by Kimberly Allen, RN
Spondyloarthropathis are a group of chronic diseases that primarily affect the spine, but can affect other areas of the body as well. There are numerous diseases in this group the most common being ankylosing spondylitis. Others include psoriatic and reactive arthritis as well as links with inflammatory bowel disease and ulcerative colitis. Spondyloarthropathies can develop in children as well as adults. It is more common in males than females as well as being more common in whites than non-whites.
Although there are several diseases in the group of sponsyloarthropathies each with their own symptoms as well as prognosis’s they all have some similarities as well as overlapping symptoms. All generally involve the joints of your lower back and pelvis as well as the areas where the ligaments and tendons attach to the hips, knees, and feet. In many cases spondyloarthropathies resemble rheumatoid arthritis however, they are different diseases. The most significant difference is that even though it is classified as a rheumatic disease people with spondyloarthropathies as a rule have a negative rheumatoid factor. This is called seronegative.
While the exact cause of spondyloarthropathies is not known researchers have found a gene that is common to most people suffering from spondyloarthropathies called the HLA-B27 gene. This is also believed to be one of the main reasons spondyloarthropathies tend to run in families more than other rheumatic diseases like RA and lupus.
Symptoms that are common to all forms of spondyloarthropathies are pain and fatigue. Over 70% of people with some form of spondyloarthropathy complain of daily pain and stiffness, while around 65% also complain of overwhelming fatigue. Many also report the stiffness and pain improve throughout the day after moving about and exercising. In addition to the common symptoms each type also has symptoms specific to that type. In ankylosing spondylitis the back pain usually starts in the lower back and the progresses to the upper back. If the ankylosing spondylitis is severe the joints of the spine that are affected tend to fuse together causing increased pain and stiffness in your back. ankylosing spondylitis in children tends to start in the lower extremities, ie the hips and knees as well as the heels or great toes before progressing to the spine. Reactive arthritis, also known as Reiter’s syndrome cause pain inflammation and swelling in the sacroiliac joint, which is the joint between your spine and pelvis. It also tends to affect the small joints like those in your fingers and toes as well as your feet. This type of spondyloarthropathy can also cause a fever and skin rash as well as weight loss and inflammation. Children with this type tend to manifest symptoms in their lower extremities first. Psoriatic arthritis is a form of spondyloarthropathy that is associated with psoriasis. People with this type almost always develop psoriasis first, frequently several years before symptoms of psoriatic arthritis develop. People with psoriatic arthritis develop pain and stiffness in their large joints like the hips and knees as well as the sacroiliac joints. They also develop swelling of their fingers and toes causing “sausage digits” Enteropathic arthritis is associated with diseases like inflammatory bowel and chron’s disease. In this type there is inflammation of the intestinal wall. In this type the symptoms tend to come and go, however, the symptoms tend to flare when the abdominal pain flares. The joints affected in this type are also the large joints. Children with this type tend to develop the symptoms of arthritis before the inflammation of the intestinal wall.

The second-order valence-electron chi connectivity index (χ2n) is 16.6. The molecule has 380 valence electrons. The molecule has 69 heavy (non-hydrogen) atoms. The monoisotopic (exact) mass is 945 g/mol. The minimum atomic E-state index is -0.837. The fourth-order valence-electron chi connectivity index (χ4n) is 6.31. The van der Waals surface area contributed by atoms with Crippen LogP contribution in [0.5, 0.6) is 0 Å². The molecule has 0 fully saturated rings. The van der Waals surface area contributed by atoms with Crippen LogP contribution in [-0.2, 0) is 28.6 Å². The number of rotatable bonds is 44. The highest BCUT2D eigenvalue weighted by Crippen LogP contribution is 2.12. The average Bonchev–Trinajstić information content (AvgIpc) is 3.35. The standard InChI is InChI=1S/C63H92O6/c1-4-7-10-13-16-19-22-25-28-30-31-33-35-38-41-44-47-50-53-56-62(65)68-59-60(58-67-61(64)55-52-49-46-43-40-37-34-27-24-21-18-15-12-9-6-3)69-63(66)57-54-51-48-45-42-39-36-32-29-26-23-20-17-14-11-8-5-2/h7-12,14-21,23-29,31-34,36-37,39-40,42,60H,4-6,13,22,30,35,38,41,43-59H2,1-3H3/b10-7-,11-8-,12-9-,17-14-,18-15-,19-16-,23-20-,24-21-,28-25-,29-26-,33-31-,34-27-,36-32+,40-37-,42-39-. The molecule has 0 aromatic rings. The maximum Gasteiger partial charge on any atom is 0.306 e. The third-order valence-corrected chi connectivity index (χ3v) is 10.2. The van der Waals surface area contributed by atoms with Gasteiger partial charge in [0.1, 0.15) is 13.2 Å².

Most people with spondyloarthropathies have such mild symptoms that they tend to go undiagnosed for years. For those with more severe cases the treatment is generally focused on the relief of joint pain and stiffness as well as preventing deformity and improving function. The type of treatment depends on the type of spondyloarthropathy that you have. The most common medications used are NSAID’s. In some types your doctor may recommend DMARD’s while in others like enteropathic arthritis medications that are for intestinal inflammation are used.
Kimberly Allen is a registered nurse with an AND in nursing. She has worked in ACF, LCF and psychiatric facilities, although she spent most of her career as a home health expert. She is now a regular contributor to HealthAndFitnessTalk.com, dispensing advice and knowledge about medical issues and questions. You can reach her with any comments or questions at firstname.lastname@example.org.